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Playing With Dogs

July 13, 2020

Pets are stress relievers and that’s no news. But there’s more to pets and how they can help humans. A new study focuses more on how pets are important for toddlers as well. Research finds that children that have dogs around are 23% less likely to have difficulties dealing with their social and emotional interactions than the kids who don’t own a dog.

A team of researchers at the University of Western Australia and Telethon Kids Institute investigated around 1700 households with children between the age of 2-5 years with a questionnaire. The study states that children who grew up with dogs were 30% less likely to engage themselves in antisocial behaviours, 40% less like to have issues while interacting with other toddlers and 34% more likely to engage in thoughtful behaviour.  A study researcher Hayley Christian from the University of Western Australia explains, “Our findings indicate that dog ownership may benefit children’s development and wellbeing and this could be attributed to the attachment between them and dogs. Stronger attachment between children and their pets may be reflected in the amount of time spent playing and walking together and this may promote social and emotional development. While we expected that dog ownership would provide some benefits to young children’s wellbeing, we were surprised that the mere presence of a family dog was associated with many positive behaviours and emotions.”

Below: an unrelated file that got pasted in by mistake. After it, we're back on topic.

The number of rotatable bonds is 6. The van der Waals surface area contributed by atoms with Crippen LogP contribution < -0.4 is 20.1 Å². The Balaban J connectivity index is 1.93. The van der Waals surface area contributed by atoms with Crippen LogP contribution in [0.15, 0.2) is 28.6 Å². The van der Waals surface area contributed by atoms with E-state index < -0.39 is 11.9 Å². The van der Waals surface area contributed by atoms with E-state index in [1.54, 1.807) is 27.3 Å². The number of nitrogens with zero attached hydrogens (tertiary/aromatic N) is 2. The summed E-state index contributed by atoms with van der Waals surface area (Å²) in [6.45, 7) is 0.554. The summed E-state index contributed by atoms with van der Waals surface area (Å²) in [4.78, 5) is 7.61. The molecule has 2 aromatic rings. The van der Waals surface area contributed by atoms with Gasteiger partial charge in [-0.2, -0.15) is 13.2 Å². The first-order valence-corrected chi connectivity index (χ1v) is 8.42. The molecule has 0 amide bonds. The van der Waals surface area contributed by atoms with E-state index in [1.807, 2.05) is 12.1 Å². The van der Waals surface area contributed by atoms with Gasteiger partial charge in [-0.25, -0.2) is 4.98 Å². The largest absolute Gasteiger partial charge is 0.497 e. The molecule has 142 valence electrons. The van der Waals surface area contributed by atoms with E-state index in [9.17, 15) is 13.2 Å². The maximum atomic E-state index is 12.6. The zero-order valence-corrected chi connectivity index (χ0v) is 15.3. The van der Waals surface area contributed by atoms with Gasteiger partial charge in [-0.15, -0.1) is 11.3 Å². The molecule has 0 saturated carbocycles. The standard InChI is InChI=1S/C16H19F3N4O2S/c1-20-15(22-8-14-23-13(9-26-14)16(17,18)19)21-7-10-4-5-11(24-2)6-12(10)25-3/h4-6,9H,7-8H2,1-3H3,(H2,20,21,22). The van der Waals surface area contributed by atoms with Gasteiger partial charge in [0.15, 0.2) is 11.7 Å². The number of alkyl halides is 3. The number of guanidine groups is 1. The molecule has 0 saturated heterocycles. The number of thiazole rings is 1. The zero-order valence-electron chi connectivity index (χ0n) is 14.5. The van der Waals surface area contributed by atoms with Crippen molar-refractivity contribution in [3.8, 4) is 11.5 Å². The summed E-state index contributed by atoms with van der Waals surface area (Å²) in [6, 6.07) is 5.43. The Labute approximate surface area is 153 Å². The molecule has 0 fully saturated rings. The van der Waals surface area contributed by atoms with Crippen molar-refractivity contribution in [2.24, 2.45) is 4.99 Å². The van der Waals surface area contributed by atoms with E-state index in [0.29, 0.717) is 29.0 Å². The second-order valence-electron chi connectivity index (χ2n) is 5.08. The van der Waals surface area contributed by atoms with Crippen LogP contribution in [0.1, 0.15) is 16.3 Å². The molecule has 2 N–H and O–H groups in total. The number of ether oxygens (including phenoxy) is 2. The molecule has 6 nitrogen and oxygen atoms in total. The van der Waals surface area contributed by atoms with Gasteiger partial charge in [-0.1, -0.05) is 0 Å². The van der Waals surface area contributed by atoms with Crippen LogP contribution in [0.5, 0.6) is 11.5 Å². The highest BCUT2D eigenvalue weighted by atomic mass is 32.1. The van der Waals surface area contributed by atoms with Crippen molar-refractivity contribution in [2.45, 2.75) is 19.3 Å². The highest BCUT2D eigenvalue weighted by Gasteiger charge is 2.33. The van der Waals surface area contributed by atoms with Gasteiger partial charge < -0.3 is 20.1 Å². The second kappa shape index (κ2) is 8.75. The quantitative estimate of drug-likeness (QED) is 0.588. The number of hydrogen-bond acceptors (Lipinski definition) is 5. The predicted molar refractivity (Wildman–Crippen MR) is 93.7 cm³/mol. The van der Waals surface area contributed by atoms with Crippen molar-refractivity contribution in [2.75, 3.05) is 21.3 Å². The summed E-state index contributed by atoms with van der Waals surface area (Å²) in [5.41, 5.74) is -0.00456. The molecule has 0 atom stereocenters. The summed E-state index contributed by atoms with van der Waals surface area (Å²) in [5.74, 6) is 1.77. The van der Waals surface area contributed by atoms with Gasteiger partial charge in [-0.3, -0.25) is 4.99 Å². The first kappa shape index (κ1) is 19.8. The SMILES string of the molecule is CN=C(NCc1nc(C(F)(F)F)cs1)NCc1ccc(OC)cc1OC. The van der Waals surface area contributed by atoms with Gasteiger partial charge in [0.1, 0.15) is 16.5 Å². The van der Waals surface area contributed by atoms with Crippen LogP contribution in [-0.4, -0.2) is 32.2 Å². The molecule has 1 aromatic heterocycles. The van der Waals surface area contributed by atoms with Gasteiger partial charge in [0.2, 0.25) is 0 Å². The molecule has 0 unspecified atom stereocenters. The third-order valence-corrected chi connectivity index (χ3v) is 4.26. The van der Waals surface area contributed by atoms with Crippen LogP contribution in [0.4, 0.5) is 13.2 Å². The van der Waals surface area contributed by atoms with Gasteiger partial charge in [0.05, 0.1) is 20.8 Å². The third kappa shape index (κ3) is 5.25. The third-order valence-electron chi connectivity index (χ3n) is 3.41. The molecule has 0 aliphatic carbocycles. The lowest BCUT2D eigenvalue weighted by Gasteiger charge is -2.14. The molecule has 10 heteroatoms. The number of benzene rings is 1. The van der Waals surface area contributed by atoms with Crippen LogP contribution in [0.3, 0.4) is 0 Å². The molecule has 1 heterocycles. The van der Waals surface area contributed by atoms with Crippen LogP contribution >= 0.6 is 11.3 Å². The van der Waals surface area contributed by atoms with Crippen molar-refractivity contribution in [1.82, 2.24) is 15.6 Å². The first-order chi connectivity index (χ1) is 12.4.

It was further explained in the study how children took their dogs on walks for at least once a week. These kids were 36% less likely to have a weak emotional and social development. Toddlers who played with their dogs for more than three times a week were 74% more likely to engage in mindful behaviours.

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